There was no lack of newspaper spin in 1934 and 1935, as it became increasingly likely that Savage would become more than an unlikely Leader of the Opposition. Eventually, in desperation, the frustrated anti-Savage spinners jammed the airwaves, to block Colin Scrimgeour’s Friendly Road broadcasts. Also, thanks to Coates, extreme right-wingers split from the Reform-United ruling coalition, starting their own Democrat Party. It was the split conservative vote, along with the increasingly ham-fisted anti-Savage spin, that handed the 1935 election to Labour.

Savage was 61 when he became Labour’s leader. Unlike Harry Holland, he was no firebrand socialist. He was just a principled man capable of imagining public prosperity, a one-time ‘rationalist’ seeking to apply Christianity in the ways that the poor understood their faith. Jeremy Corbyn comes across to me as a very similar sort of person, with precisely the same kind of broad appeal. The more the spin doctors of fear try to undermine him, the better he looks, at least to the bottom 60 percent. Especially to the young who were turned off by the insincerity of the spin machine.

The spinners’ tactic is to say this or that “will happen” if Corbyn wins. This or that almost never happens. In hindsight, the spinners’ predictions about what would happen if the people of Greece voted ‘no’ in their recent referendum look quite foolish. Ordinary people are learning to not believe the spinners, to move away from the conservative politics of fear. Young people are starting to see an older man whose politics are those of compassion, not of individual aspiration. And they are seeing that the wisdom of age might count for more than ambition for power. (I don’t think I’m old, but, of major world leaders, only Dilma Rousseff is more than a year older than me. I reckon that good leaders are in their prime when in their late 60s. We need more older leaders, though I’m not convinced that Hillary Clinton quite has the Savage touch. Give me Bernie Sanders or the reluctant Elizabeth Warren any day.)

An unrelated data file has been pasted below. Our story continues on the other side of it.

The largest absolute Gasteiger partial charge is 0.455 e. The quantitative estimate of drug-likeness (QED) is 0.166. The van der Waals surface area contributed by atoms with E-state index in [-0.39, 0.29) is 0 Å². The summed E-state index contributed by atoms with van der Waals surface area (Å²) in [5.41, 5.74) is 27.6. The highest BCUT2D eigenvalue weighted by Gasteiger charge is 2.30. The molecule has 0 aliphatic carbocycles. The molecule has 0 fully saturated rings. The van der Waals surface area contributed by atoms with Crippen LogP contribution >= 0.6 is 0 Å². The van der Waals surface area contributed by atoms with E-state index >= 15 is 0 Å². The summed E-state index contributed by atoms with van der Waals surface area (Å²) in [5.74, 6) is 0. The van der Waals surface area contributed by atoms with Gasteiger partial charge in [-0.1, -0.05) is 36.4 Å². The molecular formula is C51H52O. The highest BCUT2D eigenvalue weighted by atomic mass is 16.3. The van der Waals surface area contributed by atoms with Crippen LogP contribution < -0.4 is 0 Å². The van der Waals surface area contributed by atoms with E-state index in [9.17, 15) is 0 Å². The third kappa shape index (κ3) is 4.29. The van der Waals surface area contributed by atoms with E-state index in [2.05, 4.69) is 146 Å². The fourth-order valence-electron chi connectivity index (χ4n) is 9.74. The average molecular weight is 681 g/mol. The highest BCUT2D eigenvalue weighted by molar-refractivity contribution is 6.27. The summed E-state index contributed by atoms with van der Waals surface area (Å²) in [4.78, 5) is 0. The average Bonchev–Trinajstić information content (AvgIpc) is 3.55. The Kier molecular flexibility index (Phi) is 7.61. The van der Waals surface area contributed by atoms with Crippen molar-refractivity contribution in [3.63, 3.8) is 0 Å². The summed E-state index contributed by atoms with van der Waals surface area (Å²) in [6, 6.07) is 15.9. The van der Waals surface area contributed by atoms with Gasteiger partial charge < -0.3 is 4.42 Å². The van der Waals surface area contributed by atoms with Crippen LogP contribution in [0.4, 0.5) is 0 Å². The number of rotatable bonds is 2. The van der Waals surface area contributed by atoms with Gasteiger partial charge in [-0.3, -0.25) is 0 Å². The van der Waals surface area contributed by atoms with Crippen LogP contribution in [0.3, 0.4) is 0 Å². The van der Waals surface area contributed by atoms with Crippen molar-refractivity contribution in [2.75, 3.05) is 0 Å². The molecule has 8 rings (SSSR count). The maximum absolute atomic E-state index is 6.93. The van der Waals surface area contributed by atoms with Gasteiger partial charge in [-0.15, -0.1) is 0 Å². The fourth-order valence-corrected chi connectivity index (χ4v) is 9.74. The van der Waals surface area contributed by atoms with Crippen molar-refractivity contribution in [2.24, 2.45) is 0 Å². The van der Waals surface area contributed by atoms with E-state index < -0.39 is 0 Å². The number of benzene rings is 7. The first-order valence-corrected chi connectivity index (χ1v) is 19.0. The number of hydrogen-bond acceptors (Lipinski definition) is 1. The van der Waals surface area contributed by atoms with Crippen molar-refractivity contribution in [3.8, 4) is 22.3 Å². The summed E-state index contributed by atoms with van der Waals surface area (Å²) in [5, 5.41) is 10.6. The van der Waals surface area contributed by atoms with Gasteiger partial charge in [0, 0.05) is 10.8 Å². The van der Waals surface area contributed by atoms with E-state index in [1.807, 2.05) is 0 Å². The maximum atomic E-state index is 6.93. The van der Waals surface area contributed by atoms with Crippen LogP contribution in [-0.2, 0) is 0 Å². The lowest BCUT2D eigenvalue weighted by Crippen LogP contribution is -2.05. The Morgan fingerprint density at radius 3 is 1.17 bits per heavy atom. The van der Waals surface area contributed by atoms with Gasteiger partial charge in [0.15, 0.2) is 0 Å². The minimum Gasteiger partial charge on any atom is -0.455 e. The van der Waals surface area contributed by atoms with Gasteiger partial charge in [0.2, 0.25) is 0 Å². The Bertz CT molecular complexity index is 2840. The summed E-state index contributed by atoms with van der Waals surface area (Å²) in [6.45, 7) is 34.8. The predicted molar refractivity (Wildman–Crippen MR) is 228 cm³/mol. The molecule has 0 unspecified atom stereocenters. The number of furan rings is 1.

On TVNZ’s Q+A last week (Farming economy tightening its belt, 16 August 2015) I noted that dairy farmers are saying that each dollar they spend is re-spent “in the local economy eight times”, and that therefore if dairy farming is allowed to retrench, whole provincial economies will be devastated. While the ‘eight times’ may be an exaggeration, nobody refuted the general principle; a principle that applies equally to the government. Each dollar of government spending also recycles up to eight times. Just considering GST only – ignoring income tax – eight spendings at 15% per spending tallies to 120 percent of the initial government spend. It means that governments can reduce fiscal deficits by spending more (not less), especially when the farmers are spending less. And it means that reduced government spending makes the deficit bigger, not smaller.